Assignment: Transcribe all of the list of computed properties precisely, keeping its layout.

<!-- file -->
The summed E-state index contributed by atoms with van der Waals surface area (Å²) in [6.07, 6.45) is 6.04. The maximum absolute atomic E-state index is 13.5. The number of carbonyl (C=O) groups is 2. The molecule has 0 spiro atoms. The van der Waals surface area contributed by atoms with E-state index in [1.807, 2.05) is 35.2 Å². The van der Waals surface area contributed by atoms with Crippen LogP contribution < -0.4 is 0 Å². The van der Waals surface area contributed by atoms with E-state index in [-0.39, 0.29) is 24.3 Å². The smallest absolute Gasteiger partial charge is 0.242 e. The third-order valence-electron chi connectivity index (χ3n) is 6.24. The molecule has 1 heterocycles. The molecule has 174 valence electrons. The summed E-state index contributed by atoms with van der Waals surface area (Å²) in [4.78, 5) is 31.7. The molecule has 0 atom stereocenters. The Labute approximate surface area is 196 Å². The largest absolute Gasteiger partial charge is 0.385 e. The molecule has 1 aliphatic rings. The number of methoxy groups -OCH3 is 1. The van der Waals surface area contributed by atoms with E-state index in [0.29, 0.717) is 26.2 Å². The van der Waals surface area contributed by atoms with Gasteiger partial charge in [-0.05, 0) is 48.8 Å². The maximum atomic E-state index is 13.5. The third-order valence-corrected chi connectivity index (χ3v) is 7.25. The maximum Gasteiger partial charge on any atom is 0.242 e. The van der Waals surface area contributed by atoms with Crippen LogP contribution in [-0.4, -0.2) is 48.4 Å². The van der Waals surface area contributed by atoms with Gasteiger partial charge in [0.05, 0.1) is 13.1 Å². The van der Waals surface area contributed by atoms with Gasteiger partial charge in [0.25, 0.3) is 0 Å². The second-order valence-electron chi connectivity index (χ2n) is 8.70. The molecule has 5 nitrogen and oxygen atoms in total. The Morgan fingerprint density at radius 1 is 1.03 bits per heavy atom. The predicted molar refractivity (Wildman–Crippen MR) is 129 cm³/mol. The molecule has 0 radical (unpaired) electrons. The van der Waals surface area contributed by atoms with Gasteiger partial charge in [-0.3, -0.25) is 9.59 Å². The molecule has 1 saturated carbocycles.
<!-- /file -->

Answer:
The summed E-state index contributed by atoms with van der Waals surface area (Å²) in [6.07, 6.45) is 6.04. The maximum absolute atomic E-state index is 13.5. The number of carbonyl (C=O) groups is 2. The molecule has 0 spiro atoms. The van der Waals surface area contributed by atoms with E-state index in [1.807, 2.05) is 35.2 Å². The van der Waals surface area contributed by atoms with Crippen LogP contribution < -0.4 is 0 Å². The van der Waals surface area contributed by atoms with E-state index in [-0.39, 0.29) is 24.3 Å². The smallest absolute Gasteiger partial charge is 0.242 e. The third-order valence-electron chi connectivity index (χ3n) is 6.24. The molecule has 1 heterocycles. The molecule has 174 valence electrons. The summed E-state index contributed by atoms with van der Waals surface area (Å²) in [4.78, 5) is 31.7. The molecule has 0 atom stereocenters. The Labute approximate surface area is 196 Å². The largest absolute Gasteiger partial charge is 0.385 e. The molecule has 1 aliphatic rings. The number of methoxy groups -OCH3 is 1. The van der Waals surface area contributed by atoms with E-state index in [0.29, 0.717) is 26.2 Å². The van der Waals surface area contributed by atoms with Gasteiger partial charge in [-0.05, 0) is 48.8 Å². The maximum atomic E-state index is 13.5. The third-order valence-corrected chi connectivity index (χ3v) is 7.25. The maximum Gasteiger partial charge on any atom is 0.242 e. The van der Waals surface area contributed by atoms with Crippen LogP contribution in [-0.4, -0.2) is 48.4 Å². The van der Waals surface area contributed by atoms with Gasteiger partial charge in [0.05, 0.1) is 13.1 Å². The van der Waals surface area contributed by atoms with Gasteiger partial charge in [0.25, 0.3) is 0 Å². The second-order valence-electron chi connectivity index (χ2n) is 8.70. The molecule has 5 nitrogen and oxygen atoms in total. The Morgan fingerprint density at radius 1 is 1.03 bits per heavy atom. The predicted molar refractivity (Wildman–Crippen MR) is 129 cm³/mol. The molecule has 0 radical (unpaired) electrons. The van der Waals surface area contributed by atoms with Gasteiger partial charge in [-0.3, -0.25) is 9.59 Å². The molecule has 1 saturated carbocycles.